Conversely, an increase in the percentage of carbon fibers or other fibers in the inner blend layer 14 may permit, to some extent, a relative thinning of the inner layer in relation to the total multi-layer parison thickness, without losing the desired electrical conductivity of the inner layer.
A preferred method of manufacturing the container is blow molding. Blow molding is generally well known to those of ordinary skill in the art, as illustrated by U.S. Pat. Nos. 3,452,125 and 3,317,955 disclosing blow molding techniques and methods. In practice, a first blend of a polymeric resin such as a polyolefin, more preferably linear low density polyethylene, is blended with any suitable antistatic agent. A second blend of a polymeric resin such as a polyolefin, more preferably polyethylene, and most preferably high density polyethylene, is blended with carbon black or conductive fibers such as carbon fibers in a relatively small percentage, for example about 10% of the carbon or fibers in relation to the total weight of the blend layer. These blends are then coextruded with the first blend as an outer layer and the second blend as an inner layer, and optionally with an additional inner layer of a polymeric material and/or regrind material. The materials are heated to a temperature whereby the thermoplastic materials may be extruded as a parison and blow molded into the desired shape or configuration as is well known in the art.
FIG. 2 shows a resulting blow molded container 18 wherein the multilayer parison has been blow molded to form the cover portion 20 and body portion 22 of the container. It can be seen from the drawing figure that when the container 18 is closed, the first blend of outer layer 12 forms the outside surface of the container, as well as the interior surface of the container. Thus an antistatic surface is provided on the outside and inside exposed surfaces of container 18. This invention therefore obviates the need for a separate or discrete antistatic pad such as the "pink poly" antistatic pads conventionally used, and with this avoids the cost of such pads and the cost of properly installing such pads in ESD sensitive device containers, as well as the deteriorating effect of pink poly on ESD sensitive devices stored in such containers.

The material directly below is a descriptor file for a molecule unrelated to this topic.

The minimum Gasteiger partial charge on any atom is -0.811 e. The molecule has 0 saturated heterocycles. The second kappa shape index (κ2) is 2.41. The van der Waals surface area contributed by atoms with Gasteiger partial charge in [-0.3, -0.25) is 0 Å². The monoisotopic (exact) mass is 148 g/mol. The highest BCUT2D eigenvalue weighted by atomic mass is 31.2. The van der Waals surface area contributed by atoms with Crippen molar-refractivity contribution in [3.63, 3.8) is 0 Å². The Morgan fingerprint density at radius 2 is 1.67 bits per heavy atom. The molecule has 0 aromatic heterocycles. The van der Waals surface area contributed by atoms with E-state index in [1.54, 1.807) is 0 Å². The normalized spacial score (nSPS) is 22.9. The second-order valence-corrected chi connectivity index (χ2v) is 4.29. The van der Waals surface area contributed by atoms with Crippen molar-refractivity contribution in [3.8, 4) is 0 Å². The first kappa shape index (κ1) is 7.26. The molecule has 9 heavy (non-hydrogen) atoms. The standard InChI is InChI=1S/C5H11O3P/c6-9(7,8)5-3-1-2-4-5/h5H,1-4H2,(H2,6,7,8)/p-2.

The preferred container, illustrated in FIG. 2, is of "double wall" construction, well known in the art for provided enhanced protection against mechanical shock and abuse. central region 24 of cover portion 20 and body portion 22 represents the space between the double walls 14.
In an alternate embodiment of the invention, FIG. 3 shows a multilayer parison have an antistatic outer layer 12, an inner electrically conductive layer 14, and an additional inner layer 16 as described earlier. Each layer may be gauged to appropriate thicknesses depending on the requirements of the particular container. For example, inner layer 16 may be of relatively thick gauge to provide structural strength to the parison during the blow molding operation, and to the final container. If layer 14 contains electrically conductive fibers such as carbon fibers, it may be necessary to rely largely on the strength of outer layer 12 and inner layer 16 for this purpose.